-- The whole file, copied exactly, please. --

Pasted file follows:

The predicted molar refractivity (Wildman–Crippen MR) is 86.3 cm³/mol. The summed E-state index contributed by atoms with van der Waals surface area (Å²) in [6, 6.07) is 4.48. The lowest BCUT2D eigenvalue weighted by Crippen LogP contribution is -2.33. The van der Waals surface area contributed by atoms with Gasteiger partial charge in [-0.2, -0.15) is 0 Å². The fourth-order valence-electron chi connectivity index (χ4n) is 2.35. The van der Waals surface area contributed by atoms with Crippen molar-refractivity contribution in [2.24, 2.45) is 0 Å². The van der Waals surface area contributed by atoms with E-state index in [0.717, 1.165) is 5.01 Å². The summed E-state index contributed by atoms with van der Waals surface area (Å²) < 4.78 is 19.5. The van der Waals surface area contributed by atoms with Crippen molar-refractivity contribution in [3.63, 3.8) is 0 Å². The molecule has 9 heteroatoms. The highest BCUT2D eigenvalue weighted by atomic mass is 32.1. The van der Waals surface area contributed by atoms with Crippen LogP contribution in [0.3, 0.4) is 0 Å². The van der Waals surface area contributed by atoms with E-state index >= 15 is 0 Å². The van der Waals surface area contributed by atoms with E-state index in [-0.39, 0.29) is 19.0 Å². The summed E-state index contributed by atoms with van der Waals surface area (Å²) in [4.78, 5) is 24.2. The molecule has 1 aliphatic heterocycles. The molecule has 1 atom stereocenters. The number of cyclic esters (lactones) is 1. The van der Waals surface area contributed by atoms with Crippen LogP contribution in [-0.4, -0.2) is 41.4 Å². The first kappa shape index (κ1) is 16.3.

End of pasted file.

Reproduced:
The predicted molar refractivity (Wildman–Crippen MR) is 86.3 cm³/mol. The summed E-state index contributed by atoms with van der Waals surface area (Å²) in [6, 6.07) is 4.48. The lowest BCUT2D eigenvalue weighted by Crippen LogP contribution is -2.33. The van der Waals surface area contributed by atoms with Gasteiger partial charge in [-0.2, -0.15) is 0 Å². The fourth-order valence-electron chi connectivity index (χ4n) is 2.35. The van der Waals surface area contributed by atoms with Crippen molar-refractivity contribution in [2.24, 2.45) is 0 Å². The van der Waals surface area contributed by atoms with E-state index in [0.717, 1.165) is 5.01 Å². The summed E-state index contributed by atoms with van der Waals surface area (Å²) < 4.78 is 19.5. The van der Waals surface area contributed by atoms with Crippen molar-refractivity contribution in [3.63, 3.8) is 0 Å². The molecule has 9 heteroatoms. The highest BCUT2D eigenvalue weighted by atomic mass is 32.1. The van der Waals surface area contributed by atoms with Crippen LogP contribution in [0.3, 0.4) is 0 Å². The van der Waals surface area contributed by atoms with E-state index >= 15 is 0 Å². The van der Waals surface area contributed by atoms with E-state index in [-0.39, 0.29) is 19.0 Å². The summed E-state index contributed by atoms with van der Waals surface area (Å²) in [4.78, 5) is 24.2. The molecule has 1 aliphatic heterocycles. The molecule has 1 atom stereocenters. The number of cyclic esters (lactones) is 1. The van der Waals surface area contributed by atoms with Crippen LogP contribution in [-0.4, -0.2) is 41.4 Å². The first kappa shape index (κ1) is 16.3.